The Ashram is eerily quiet for Elizabeth Gilbert’s racing mind. She wears a cheerful countenance and strikes up so much conversation that the Ashram assigns her the role of hostess. She then falls into her silence just as they appoint her to this new position – and has the most delightful conversation in her head on how she would now become the most silent girl in all of Ashram, so silent that they would be pointing at her, admiring her quietness and bare presence.
And this silence eventually breaks through layer upon layer of emotions and brings them to the surface. She faces each with all her might: Years of anger, shame, sadness, sorrow, bitterness, regrets, come flooding in the long periods of silence. After much struggle, she slowly practices acceptance of each and every emotion quite literally – she brings up each emotion, examine and identifies it, talks to it, asks it questions, carries on a soliloquy on its pros and cons, and then after long careful study and examination, she declares accepting it. It is ludicrous and deeply serious at the same time.
In the Ashram, she first learns to accept all of who she is and then starts to fully love all of that person. Unconditionally and unreservedly.
Her adventures in Indonesia are too good to be passed up for the making of a movie. She goes to visit the medicine man who read her palm on an earlier business trip to Bali, and to whom she had promised she would return for a second visit. The simple notion of a promise of a return trip between a single visitor and an old Indonesian man reading palms is ridiculous enough, as Elizabeth admits, yet almost as ridiculous as being in a country in search of a man whose name you do not know. Ridiculous it might be but it does not cause her any worry or anxiety. In fact, feeling strong and healthy from her Ashram deliberations, she welcomes the adventure with open arms.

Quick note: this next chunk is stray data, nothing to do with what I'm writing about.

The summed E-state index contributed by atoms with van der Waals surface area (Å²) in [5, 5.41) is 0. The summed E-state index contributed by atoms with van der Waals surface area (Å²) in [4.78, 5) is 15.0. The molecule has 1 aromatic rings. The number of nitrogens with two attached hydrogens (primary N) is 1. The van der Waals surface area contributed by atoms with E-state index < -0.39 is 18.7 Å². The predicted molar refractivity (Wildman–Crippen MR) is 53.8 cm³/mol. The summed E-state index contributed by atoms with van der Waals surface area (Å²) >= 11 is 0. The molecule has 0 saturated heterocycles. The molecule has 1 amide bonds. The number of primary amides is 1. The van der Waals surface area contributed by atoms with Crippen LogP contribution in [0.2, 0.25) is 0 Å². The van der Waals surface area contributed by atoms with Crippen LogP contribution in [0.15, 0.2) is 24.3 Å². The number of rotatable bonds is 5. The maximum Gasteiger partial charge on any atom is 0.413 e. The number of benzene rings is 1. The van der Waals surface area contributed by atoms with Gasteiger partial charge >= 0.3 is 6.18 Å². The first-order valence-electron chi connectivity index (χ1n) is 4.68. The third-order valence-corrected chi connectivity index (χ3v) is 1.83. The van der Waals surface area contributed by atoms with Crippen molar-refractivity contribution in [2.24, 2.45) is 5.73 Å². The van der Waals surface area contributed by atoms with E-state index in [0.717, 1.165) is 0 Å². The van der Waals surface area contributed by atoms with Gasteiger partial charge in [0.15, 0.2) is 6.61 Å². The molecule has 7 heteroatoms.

I admire the most about Elizabeth Gilbert her thirst for adventure; it leaves me green with envy. How she travels to a country so far and away to find a 100-plus year old medicine man she met years ago is an example of Elizabeth’s care-free, risk-loving, it-will-all-work-out attitude, that to me contrasts with her constant worrisome traits. Off she goes to Bali, and through a luck-struck bizarre and ingenious way, she most certainly finds her medicine man and spends the last four months of her adventure in beautiful Bali.
The author’s writing style and personality are both natural, grounded, curious, intoxicating, and filled with struggles – personal struggles to leave difficult periods and habits behind in order to find herself, pure love and adoration of that self, and a spiritual connection with God that only few of us experience in this brief life on earth.
Use Your Inner Powers